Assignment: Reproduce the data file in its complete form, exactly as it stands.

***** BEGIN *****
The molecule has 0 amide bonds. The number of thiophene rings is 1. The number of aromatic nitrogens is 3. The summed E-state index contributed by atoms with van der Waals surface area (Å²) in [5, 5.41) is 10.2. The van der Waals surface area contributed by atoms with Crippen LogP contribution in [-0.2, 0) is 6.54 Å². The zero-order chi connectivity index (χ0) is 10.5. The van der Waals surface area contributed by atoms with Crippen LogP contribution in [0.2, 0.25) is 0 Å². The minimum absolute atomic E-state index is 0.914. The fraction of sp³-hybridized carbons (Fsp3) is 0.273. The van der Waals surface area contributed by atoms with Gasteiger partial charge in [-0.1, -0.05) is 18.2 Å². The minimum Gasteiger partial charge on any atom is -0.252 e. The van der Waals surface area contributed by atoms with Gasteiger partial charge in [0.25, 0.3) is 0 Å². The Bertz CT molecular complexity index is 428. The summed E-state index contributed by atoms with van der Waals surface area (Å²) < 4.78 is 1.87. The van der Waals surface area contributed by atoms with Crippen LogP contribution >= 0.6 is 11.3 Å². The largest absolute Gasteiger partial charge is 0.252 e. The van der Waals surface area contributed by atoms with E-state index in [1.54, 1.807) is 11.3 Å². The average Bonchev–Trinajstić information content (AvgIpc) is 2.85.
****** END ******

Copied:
The molecule has 0 amide bonds. The number of thiophene rings is 1. The number of aromatic nitrogens is 3. The summed E-state index contributed by atoms with van der Waals surface area (Å²) in [5, 5.41) is 10.2. The van der Waals surface area contributed by atoms with Crippen LogP contribution in [-0.2, 0) is 6.54 Å². The zero-order chi connectivity index (χ0) is 10.5. The van der Waals surface area contributed by atoms with Crippen LogP contribution in [0.2, 0.25) is 0 Å². The minimum absolute atomic E-state index is 0.914. The fraction of sp³-hybridized carbons (Fsp3) is 0.273. The van der Waals surface area contributed by atoms with Gasteiger partial charge in [-0.1, -0.05) is 18.2 Å². The minimum Gasteiger partial charge on any atom is -0.252 e. The van der Waals surface area contributed by atoms with Gasteiger partial charge in [0.25, 0.3) is 0 Å². The Bertz CT molecular complexity index is 428. The summed E-state index contributed by atoms with van der Waals surface area (Å²) < 4.78 is 1.87. The van der Waals surface area contributed by atoms with Crippen LogP contribution >= 0.6 is 11.3 Å². The largest absolute Gasteiger partial charge is 0.252 e. The van der Waals surface area contributed by atoms with E-state index in [1.54, 1.807) is 11.3 Å². The average Bonchev–Trinajstić information content (AvgIpc) is 2.85.